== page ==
You should probably see a dentist, perhaps one of our dentist in long island city so that you can get a definitive diagnosis on your periodontal disease. Gum disease basically means that your gums are not healthy and it comes in two forms.


This is the first stage of periodontal disease. Gingivitis means gum inflammation so what you may notice are your gums bleeding easily, look red, swollen, and possibly bad breath as well. The good news is that no permanent gum damage has been done and it is still reversible if you get the right treatment.


This is the advanced stage of periodontal disease. Periodontitis means inflammation of the periodontium, which consists of everything that surrounds the tooth. This includes the alveolar bone and periodontal ligaments. It also includes gum inflammation as well but typically the damage that has been done is now irreversible.

  • Most common consequence of periodontitis is bone loss around the tooth. After this occurs, your teeth may start feeling loose because once you lose bone, it doesn't grow back.

  • If you have periodontitis, you need to have it treated as soon as possible.

According to the CDC, approximately 47.2% of adults over the age of 30 have some form of gum disease. Then it increases to 70.1% if you are age 65 or older.

Is gum disease contagious?

The short answer is yes, gum disease is contagious. In fact, you'll be giving not only your romantic partner the bacteria in gum disease from kissing but also any roommates that you may be living with as well!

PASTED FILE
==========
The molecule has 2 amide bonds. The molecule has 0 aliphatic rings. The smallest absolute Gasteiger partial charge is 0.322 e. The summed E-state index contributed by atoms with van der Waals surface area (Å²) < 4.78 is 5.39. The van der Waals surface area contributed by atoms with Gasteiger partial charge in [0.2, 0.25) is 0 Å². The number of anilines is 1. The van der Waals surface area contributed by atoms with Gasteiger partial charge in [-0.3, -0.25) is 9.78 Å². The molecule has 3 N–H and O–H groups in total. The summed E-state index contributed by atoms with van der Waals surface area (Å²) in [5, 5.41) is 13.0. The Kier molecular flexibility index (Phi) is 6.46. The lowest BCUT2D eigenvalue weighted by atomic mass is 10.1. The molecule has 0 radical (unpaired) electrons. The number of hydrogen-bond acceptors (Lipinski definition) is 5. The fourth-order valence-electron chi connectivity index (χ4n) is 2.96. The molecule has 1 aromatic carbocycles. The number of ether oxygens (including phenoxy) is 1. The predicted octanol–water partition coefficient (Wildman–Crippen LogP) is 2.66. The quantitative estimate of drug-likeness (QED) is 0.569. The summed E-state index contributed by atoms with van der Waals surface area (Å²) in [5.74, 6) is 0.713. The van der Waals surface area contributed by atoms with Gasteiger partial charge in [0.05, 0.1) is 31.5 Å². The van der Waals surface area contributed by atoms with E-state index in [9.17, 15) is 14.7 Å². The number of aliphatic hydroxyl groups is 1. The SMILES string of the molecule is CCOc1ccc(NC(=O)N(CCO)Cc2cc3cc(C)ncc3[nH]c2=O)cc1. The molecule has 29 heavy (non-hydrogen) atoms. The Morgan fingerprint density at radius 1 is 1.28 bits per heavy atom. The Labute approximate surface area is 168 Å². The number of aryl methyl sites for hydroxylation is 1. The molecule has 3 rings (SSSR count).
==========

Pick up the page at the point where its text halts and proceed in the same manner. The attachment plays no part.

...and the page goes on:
It doesn't necessarily have to be an intimate relationship as the study above suggests. The simple act of living in a shared space makes you more likely to transmit the gum disease bacteria to them through various other means.

What this means is that if you notice bleeding gums when you brush, you may want to get it treated so that you do not spread it to whomever you are living with. Even if you don't do it for yourself, you should do it for them.

How to treat gum disease

The good news is that there are treatments available for gum disease. The bad news is that it is an incurable disease and it needs to be managed for the rest of your life, kind of like diabetes or high blood pressure. This is because the bacteria become inactive after treatment but can reactivate if you slip up on your oral hygiene or dental cleaning visits!

How to treat gingivitis:

  • You can usually keep this disease at bay simply by going to your biannual teeth cleaning visits.

  • Easily treated by just mechanically removing the plaque and tartar build up around your teeth at the dental cleaning.

  • Your gums get inflamed because there is residual plaque and tartar sitting next to your gums and your body doesn't like that.